The next LSO Family Concert on Sunday 26 April 2015 is based on Anna Kemp’s hit 2010 book Dogs Don’t Do Ballet. It stars pug pup Biff who doesn't like ordinary canine stuff like peeing on lampposts or scratching fleas. Biff loves moonlight and music and walking on his tiptoes. Biff doesn’t think he’s a dog, Biff thinks he’s a ballerina! But dogs don’t do ballet ... do they? LSO Customer Service Assistant, Felicity Hindle, caught up with Anna to find out more.
***We're excited to announce that Anna Kemp will be at the Barbican before the Family Concert to meet fans and sign books!***
Did you want to be a writer when you were growing up; if not what did you want to be?
I didn’t always want to be a writer, when I was growing up I wanted to be a variety of things. I wanted to be the Prime Minister at one point but only because it was what I thought of as the top job, like being top of the class. I wanted to be an explorer, until I realised that I’d have to deal with things like sharks and spiders, and all kinds of scary stuff. The only thing that stuck for a while was wanting to be an animator; I went to Disney Land and saw people working on cartoons and I really wanted to do that. In a way, picture books have been a round-about way of coming back to that, although I don’t draw the pictures I’ve always loved illustration and animation and stories of that kind.
Did you always love writing?
My main job now is as an academic, so I do lots of writing, but boring writing for adults! Although I was a slow reader and it took me a while to get into it (when I did I really, really loved it!), I did always enjoy writing stories. I enjoyed making things and being creative. I’ve always been torn between academic and creative work; what I do combines them both – lecturing in French literature, but writing for children too.
Why did you want to write for children?
I had an idea for a children’s picture book that I thought might work; I wrote it out and drew the pictures – I can’t really draw but it was just to show what I wanted it to be like. I sent it off to an agent, and they thought it might work too. Although it was a story that never got published, that was enough to get me into it. I’ve never really written fiction for adults; I like the plots, fun and humour of children’s writing. I’d like to write for adults, but it’s just something I’ve never tried, I feel that maybe there’s something quite exposing about it. I also really enjoy using my analytical brain for working at the university, but getting hands on with creative writings for children. I wish I had more time for the writing!
Where did the inspiration for this book come from?
I don’t tend to get struck by bolts of inspiration; it’s more of a process. I give myself tasks to start generating ideas and stories; I might give myself two minutes to jot down ten ideas. Most of them will be rubbish, but occasionally there will be one that’s the seed of a really good idea, and then I can develop it by unpacking it further. Dogs Don’t Do Ballet is written in prose, and it came together quite well and quite quickly. But in general I find it much easier to work with rhyme; the constraints help to produce ideas. Sitting at a blank page is much harder!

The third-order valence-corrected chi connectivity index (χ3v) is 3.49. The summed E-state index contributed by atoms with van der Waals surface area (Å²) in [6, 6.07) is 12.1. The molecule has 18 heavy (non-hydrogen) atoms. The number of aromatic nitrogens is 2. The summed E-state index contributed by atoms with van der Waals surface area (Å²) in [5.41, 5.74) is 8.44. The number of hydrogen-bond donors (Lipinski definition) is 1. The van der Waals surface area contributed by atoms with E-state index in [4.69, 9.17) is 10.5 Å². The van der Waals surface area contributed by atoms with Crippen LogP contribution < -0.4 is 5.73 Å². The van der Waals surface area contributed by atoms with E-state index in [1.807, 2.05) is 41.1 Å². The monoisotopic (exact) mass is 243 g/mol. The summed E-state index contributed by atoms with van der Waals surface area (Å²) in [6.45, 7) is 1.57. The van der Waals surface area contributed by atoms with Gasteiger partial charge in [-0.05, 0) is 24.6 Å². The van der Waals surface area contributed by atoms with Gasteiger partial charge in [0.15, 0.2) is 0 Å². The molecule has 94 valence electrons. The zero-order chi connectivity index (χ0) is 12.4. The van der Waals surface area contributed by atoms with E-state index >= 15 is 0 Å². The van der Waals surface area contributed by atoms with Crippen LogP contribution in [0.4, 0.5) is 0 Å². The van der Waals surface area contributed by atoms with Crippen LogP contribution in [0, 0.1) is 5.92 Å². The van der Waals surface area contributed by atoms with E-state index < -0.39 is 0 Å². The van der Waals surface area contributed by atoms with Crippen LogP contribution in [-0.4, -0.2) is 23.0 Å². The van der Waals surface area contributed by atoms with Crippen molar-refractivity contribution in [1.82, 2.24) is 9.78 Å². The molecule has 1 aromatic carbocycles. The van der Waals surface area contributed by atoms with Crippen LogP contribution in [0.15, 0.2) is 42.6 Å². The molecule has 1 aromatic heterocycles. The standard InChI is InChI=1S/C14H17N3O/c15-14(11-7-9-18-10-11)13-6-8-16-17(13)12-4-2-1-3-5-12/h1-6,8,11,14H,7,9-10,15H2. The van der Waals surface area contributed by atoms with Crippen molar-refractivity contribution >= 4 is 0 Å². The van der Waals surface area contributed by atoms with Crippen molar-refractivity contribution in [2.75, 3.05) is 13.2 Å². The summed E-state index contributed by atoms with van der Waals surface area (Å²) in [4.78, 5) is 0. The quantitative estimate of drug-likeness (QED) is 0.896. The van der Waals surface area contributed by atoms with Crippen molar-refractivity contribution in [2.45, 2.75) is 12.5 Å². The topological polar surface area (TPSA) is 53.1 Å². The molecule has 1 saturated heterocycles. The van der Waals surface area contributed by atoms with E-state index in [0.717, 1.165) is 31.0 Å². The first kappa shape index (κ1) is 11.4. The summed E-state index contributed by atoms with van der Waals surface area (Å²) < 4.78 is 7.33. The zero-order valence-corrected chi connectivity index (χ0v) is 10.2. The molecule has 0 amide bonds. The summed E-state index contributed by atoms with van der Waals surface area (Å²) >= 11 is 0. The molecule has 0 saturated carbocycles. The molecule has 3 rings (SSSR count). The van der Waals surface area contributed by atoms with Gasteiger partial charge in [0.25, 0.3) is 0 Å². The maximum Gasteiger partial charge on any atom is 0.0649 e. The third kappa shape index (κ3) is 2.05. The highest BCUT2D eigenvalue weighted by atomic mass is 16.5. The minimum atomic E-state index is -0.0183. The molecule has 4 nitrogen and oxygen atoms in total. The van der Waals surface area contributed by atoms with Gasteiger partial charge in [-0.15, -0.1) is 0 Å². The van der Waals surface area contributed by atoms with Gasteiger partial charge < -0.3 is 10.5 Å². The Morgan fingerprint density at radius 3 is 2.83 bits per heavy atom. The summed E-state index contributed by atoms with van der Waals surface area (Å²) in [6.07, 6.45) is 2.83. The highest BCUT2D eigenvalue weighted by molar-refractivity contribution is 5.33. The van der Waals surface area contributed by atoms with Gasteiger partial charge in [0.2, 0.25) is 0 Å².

Is Biff based on a dog that you know?
A friend of mine has a dog called Biff… but he’s a huge Newfoundland! I chose Biff because it’s a tough, macho name, and the idea of the story is of a boy dog who identifies with ‘little girl things’. He’s a supposedly ‘tough’ dog that likes ballet.
What do you think Biff would say to children who want to do something a bit different, like he did?
Go for it! Don’t feel constrained by the notion that just because you’re a boy or a girl that you should like or do particular things, or behave in a certain way. Biff is a boy dog that likes doing ballet (something normally associated with girls)… but so what?
What do you think Biff’s favourite ballet is, and why?
Swan Lake, because of the melodrama. He likes moonlight and music, and walking on his tip toes. I think he’d like to play Odette.
What was your favourite book when you were younger?
It was something that changed a lot, but I think an enduring favourite was Matilda. It’s just so funny and has such a good plot. It’s quite hard to remember which picture book was my favourite as a child. My favourite ones now would have to be My Big Shouting Day (Rebecca Patterson), about this little girl who has a temper tantrum all day. I also love Ferdinand (Munro Leaf), the story of a bull in Spain who won’t fight; Click-Clack-Moo (Doreen Cronin) which is about cows who go on strike for better conditions is also really good.
Do you have any plans for your next book?
My next book is out in June, and it’s called Sir Lilypad – A Tall Tale of a Small Frog. It’s about a very small frog who has dreams of becoming a knight, he reads The Frog Prince and realises that, if he wants to become a big strong, hero he just needs to get kissed by a princess. He goes off in search of one and bumps into Princess Sue (who is the heroine of The Worst Princess), she doesn’t need saving of course and so he has a big crisis… but it all works out in the end!
Loved Dogs Don’t Do Ballet? Why not try another of Anna’s books?
The Worst Princess
Rhinos Don’t Eat Pancakes
Sir Lilypad (Coming soon!)
Fantastic Frankie and the Brain Drain Machine
The Great Brain Robbery